Solid-state batteries, or semi-solid-state batteries, may enter mass use sooner than people expect.
The price of semi-solid-state batteries, which will begin mass production next year, is expected to be on par with the price of existing liquid power batteries, itdcw.com quoted Gao Lixin, general manager of Anhui Axxiva New Energy Technology Co, a solid-state battery company, as saying Wednesday.
That’s a goal Axxiva is aiming to achieve, Gao said. The target price for semi-solid-state batteries would be no more than 10 percent above the price of existing liquid batteries, if anything, he said.
Axxiva’s program for semi-solid-state power batteries is progressing rapidly and is expected to begin installing them in production vehicles by the third quarter of next year at the latest, Gao said.
There are also obstacles to the mass production of solid-state batteries. Solid-state and semi-solid-state batteries differ significantly from existing liquid lithium batteries in terms of equipment and manufacturing processes, which is a major constraint to the mass production of solid-state batteries, according to Gao.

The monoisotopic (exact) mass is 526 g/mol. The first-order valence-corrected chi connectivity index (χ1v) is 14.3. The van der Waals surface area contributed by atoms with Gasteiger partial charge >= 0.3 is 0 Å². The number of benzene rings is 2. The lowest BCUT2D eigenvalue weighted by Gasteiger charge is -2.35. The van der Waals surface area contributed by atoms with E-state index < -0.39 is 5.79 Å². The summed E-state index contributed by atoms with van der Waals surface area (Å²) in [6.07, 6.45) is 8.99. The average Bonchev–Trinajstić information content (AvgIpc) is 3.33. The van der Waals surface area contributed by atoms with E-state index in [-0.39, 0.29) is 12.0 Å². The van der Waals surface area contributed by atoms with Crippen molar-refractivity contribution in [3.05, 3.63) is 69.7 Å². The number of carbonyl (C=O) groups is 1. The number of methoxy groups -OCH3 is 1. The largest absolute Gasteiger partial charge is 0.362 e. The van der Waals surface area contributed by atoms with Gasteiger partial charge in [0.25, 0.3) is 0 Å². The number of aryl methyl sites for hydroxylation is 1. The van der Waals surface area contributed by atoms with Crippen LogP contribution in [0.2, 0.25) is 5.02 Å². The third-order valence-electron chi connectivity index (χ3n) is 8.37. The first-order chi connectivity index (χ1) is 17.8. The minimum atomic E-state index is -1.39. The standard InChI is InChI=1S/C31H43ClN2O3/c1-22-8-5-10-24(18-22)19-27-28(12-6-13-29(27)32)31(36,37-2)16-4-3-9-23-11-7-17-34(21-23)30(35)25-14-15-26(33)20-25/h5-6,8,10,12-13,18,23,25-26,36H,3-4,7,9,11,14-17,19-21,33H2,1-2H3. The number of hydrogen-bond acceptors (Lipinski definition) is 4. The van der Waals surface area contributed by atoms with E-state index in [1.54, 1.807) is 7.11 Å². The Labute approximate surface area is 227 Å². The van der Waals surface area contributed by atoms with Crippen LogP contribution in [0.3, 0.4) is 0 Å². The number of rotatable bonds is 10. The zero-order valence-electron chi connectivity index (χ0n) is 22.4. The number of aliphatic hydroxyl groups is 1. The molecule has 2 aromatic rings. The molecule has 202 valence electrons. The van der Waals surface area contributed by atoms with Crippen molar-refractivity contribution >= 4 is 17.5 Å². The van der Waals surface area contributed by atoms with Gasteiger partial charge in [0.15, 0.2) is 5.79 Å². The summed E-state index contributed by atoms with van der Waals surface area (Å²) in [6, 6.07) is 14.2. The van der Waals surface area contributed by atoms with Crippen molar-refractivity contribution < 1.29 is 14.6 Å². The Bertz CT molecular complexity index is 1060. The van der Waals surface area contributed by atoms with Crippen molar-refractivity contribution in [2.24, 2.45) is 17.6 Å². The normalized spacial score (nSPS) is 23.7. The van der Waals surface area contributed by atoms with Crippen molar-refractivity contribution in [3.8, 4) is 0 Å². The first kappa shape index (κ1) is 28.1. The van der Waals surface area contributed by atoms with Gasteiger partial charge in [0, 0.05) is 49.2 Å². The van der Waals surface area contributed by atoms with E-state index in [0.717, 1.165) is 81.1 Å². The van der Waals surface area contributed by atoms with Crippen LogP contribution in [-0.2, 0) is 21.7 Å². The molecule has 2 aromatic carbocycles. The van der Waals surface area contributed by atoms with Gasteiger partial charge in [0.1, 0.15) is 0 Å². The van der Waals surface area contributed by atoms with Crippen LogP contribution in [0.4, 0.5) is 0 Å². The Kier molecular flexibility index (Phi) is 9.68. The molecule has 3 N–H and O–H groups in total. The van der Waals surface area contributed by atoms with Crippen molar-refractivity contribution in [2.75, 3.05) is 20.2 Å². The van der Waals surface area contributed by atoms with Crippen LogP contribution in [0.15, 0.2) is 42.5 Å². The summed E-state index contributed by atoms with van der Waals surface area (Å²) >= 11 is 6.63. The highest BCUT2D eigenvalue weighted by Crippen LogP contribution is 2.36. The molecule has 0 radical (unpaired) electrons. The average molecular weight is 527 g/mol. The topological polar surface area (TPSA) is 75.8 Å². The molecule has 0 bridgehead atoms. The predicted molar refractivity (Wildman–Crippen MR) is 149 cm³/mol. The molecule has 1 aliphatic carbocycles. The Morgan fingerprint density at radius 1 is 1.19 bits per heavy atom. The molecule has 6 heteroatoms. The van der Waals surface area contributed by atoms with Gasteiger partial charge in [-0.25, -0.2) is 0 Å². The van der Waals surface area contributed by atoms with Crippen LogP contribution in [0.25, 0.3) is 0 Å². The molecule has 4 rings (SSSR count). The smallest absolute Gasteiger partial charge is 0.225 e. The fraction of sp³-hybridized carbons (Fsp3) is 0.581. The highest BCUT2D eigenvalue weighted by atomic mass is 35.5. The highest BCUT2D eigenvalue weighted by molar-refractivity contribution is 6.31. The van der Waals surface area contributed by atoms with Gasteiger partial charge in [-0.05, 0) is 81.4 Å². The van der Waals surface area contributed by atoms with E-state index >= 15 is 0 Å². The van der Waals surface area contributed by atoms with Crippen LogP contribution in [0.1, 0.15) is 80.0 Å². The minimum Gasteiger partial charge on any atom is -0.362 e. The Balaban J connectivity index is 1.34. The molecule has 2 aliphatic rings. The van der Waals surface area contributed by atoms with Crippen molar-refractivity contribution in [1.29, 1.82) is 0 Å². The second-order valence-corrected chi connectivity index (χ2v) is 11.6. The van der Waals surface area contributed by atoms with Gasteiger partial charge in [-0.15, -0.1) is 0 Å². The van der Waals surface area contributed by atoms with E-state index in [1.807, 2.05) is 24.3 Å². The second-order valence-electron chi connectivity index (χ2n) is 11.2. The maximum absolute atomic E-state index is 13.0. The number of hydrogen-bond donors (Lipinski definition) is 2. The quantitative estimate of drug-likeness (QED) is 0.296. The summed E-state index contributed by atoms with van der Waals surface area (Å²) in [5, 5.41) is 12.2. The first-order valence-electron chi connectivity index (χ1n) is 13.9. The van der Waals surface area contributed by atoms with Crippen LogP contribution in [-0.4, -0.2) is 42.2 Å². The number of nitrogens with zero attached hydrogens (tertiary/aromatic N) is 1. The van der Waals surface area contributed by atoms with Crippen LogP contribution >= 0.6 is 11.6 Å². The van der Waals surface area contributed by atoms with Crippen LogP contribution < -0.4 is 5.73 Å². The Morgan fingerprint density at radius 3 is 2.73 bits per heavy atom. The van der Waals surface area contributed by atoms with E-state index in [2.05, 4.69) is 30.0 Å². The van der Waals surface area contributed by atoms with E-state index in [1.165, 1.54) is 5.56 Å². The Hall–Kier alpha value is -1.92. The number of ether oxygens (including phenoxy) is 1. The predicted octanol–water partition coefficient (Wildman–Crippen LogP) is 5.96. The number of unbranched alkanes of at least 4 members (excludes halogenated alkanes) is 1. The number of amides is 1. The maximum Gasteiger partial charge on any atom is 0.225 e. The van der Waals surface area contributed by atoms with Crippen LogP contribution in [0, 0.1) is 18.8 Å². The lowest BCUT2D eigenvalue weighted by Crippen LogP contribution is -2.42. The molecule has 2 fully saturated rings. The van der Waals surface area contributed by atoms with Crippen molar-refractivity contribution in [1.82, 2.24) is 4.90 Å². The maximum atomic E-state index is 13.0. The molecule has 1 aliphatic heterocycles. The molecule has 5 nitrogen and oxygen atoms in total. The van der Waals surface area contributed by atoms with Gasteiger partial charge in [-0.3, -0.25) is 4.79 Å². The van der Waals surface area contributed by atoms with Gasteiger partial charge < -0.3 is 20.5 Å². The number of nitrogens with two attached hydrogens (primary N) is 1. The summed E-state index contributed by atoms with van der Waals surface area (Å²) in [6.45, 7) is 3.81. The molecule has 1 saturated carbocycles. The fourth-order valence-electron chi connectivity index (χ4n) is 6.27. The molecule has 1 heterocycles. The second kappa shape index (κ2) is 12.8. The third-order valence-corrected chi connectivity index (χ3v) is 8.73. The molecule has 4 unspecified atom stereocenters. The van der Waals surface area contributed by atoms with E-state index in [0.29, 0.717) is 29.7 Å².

According to a previous report by market research firm EVTank, worldwide shipments of solid-state batteries will reach 276.8 GWh by 2030, with a penetration rate of about 10 percent.
Solid-state batteries, as one of the high-potential next-generation battery technologies, have been stepped up by several car companies this year.
NIO said at the launch of its flagship sedan NIO ET7 on NIO Day on January 9 that the model will be offered with a version equipped with this new battery in the future, giving an NEDC range of 1,000 km.
NIO’s aggressive goal was also met with skepticism at one point, given that solid-state battery technology has not yet begun commercial mass production.
William Li, the founder, chairman, and CEO of NIO, also clarified in an interview after NIO Day that the NIO ET7’s solid-state battery is more accurately described as a “semi-solid-state battery.
Volkswagen has also said that it will focus on developing solid-state battery technology in the future, and expects to put it into use by 2025.
BMW has announced that it will launch prototypes with solid-state batteries by 2025, and will start road testing vehicles with all-solid-state batteries by 2025, with mass production to be achieved by 2030.
It is worth noting that recently, Professor Ma Zhan’s team at the University of Science and Technology of China announced that they have successfully developed a new chloride solid-state electrolyte material, lithium zirconium chloride.
Lithium zirconium chloride is the first high-performance chloride solid-state electrolyte based on tetravalent cations, overcoming the bottleneck of difficulty in both production cost and comprehensive performance, and is expected to advance the commercialization of all-solid-state batteries, according to the team.